How to Stop Timing Chain Noise by Doing a Proper Diagnosis!

Updated: | Author: Steve Freling | Affiliate links may be present.

Any strange noise from the engine is concerning! If you hear rattling and clanking, pull over! It may be your timing chain. What is a timing chain? What kind of noise does it make? How can you diagnose the problem?

A timing chain connects the crankshaft to the camshaft in a combustion engine. It is an important component that allows the valves in the engine to open and shut for intake and exhaust. If the timing chain is faulty, it makes a metallic rattling sound. This could be due to wear and tear, damage, low or old oil, or a faulty oil filter.

What is a Timing Chain?

A timing chain may also be called a timing belt, or a cambelt. Its purpose in the engine is to connect the crankshaft to the camshaft. This opens and closes the valves during the intake and exhaust strokes in a combustion engine.

Types of Timing Chains

Timing chains are usually made of metal or rubber-coated metal. A timing chain is usually more durable, but also may make more noise while driving.

A timing belt is made of rubber composite. This belt has teeth that fit against the gears on the crankshaft and camshaft. Rubber timing belts are much quieter than timing chains, but they usually need to be replaced more often.

How a Timing Chain Works

The crankshaft turns and the timing belt starts to move. Since the timing belt connects the crankshaft, and the camshaft, as the timing belt moves, so does the camshaft.

When the camshaft turns, it opens or closes each valve and moves the pistons up and down. The timing belt or chain controls the timing of the intake, compression, combustion, and exhaust phases in the engine. Precise coordination is needed to make sure the engine runs!

What Does Timing Chain Noise Sound Like?

Since the timing chain is located in the engine, the sound will come from the engine compartment. It will usually sound like a rattling or metallic clanking sound. Think of the sound of metal on metal contact. Some people describe the sound as a metallic slapping noise.

The noise is usually the loudest when the car first starts and the engine is relatively cool. You may notice the sound becomes fainter or stops altogether as the engine and the chain both warm up.

What Causes Timing Chain Noise?

There are quite a few possible causes of timing chain noise! Assess your vehicle to diagnose the cause of your timing chain noise.

Stretched Timing Chain

With time and wear and tear, the timing chain can stretch out. Once it is stretched out, it won’t fit as tightly over the gears while it turns. You will hear a loose, metallic sound as the chain is in motion.

Worn Bearings or Sprockets

If the bearings or sprockets are worn, the chain will not engage with the crankshaft and camshaft correctly. The chain will sound like it is slipping as it fails to grab the gears.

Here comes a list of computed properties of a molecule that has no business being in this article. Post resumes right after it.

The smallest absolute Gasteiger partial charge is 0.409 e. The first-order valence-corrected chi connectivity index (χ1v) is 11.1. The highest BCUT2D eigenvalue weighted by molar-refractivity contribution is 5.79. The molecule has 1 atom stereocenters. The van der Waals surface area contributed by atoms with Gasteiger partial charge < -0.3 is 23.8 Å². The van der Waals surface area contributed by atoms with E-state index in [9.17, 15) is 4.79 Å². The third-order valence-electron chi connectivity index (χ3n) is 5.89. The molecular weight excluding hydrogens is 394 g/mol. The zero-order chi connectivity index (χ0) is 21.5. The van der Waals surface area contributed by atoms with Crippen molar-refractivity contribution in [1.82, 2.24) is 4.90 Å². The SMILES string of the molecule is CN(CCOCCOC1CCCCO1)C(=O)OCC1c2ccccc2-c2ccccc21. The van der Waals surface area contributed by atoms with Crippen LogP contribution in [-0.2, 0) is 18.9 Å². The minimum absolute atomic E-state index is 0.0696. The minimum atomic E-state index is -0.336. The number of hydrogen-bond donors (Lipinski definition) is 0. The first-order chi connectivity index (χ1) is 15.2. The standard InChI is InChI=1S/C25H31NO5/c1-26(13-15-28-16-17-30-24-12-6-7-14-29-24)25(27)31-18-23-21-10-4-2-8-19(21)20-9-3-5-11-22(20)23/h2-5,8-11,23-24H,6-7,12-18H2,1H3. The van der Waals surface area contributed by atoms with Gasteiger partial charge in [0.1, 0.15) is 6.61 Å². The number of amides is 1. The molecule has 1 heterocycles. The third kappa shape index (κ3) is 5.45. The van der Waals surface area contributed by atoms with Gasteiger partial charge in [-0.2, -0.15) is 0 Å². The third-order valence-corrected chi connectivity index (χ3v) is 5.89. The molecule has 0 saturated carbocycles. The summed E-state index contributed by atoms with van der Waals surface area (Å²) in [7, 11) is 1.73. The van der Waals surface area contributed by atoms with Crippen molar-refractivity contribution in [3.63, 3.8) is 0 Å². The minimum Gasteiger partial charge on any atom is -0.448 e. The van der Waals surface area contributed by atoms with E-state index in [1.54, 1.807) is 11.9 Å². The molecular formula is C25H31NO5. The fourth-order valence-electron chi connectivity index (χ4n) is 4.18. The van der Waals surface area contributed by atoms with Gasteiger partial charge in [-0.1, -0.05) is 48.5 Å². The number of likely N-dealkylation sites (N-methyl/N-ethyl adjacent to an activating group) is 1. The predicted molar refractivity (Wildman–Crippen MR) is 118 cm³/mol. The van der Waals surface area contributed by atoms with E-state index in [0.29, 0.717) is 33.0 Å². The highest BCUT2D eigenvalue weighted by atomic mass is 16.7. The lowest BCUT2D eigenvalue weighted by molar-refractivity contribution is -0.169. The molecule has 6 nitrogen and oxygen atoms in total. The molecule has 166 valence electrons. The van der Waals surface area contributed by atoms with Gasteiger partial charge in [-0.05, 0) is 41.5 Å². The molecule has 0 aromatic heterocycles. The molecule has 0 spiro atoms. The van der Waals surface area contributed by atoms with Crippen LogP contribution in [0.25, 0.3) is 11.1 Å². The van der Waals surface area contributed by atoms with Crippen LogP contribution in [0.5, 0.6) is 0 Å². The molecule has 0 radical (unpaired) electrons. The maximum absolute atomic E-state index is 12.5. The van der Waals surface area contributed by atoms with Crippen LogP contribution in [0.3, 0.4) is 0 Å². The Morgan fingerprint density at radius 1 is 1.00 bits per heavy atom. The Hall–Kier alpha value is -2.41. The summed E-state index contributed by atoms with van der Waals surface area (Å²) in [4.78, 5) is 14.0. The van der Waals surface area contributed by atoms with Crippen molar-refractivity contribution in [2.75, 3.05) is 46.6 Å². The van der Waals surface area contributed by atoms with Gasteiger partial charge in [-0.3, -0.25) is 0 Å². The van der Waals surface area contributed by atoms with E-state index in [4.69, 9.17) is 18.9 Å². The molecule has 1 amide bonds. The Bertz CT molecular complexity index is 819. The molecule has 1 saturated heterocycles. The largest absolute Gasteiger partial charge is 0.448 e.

Chain Jump

If the chain is stretched, or the bearings are worn, the chain may jump from the correct position. If this happens, you may hear an initial loud, metallic clank, then the engine will stop.

Broken Timing Chain

The car will not run with a broken timing chain. You may be able to hear it rattle in the engine as it snaps. Look in the engine compartment for the pieces of the chain.

Old or Low Oil

The oil circulating in the engine compartment lubricates the timing chain. If the oil is low, or the quality of the oil is diminished, you may hear timing chain noises.

The oil normally flows between the timing chain and the gears. Without that lubrication, the metal pieces will make contact with each other. It is important to change the oil regularly to keep your car running smoothly.

Wrong Oil

Check your car’s manual to see what grade and viscosity of oil to get. The wrong oil may not lubricate the engine and the timing chain correctly. Look for a synthetic oil for the best results. Synthetic oil may be a little more expensive but it has anti-wear additives.

Bad Oil Filter

The flow of oil can also be disrupted by a bad oil filter. If the oil isn’t flowing well through the engine, the timing chain will not be well lubricated and may make noise. A quality oil filter is worth the investment! Make sure you replace the filter as recommended.

Final Thoughts

Don’t let a rattling engine ruin your day! Listen carefully to diagnose the issue with your timing chain. Once you determine the problem, it can be fixed and you will be back on the road again in no time!

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About Steve Freling

Steve has worked for more than 20 years as an automotive mechanic, and later run his own repair shop for both cars and motorcycles. He's a maintenance freak, and generally pretty good at troubleshooting!

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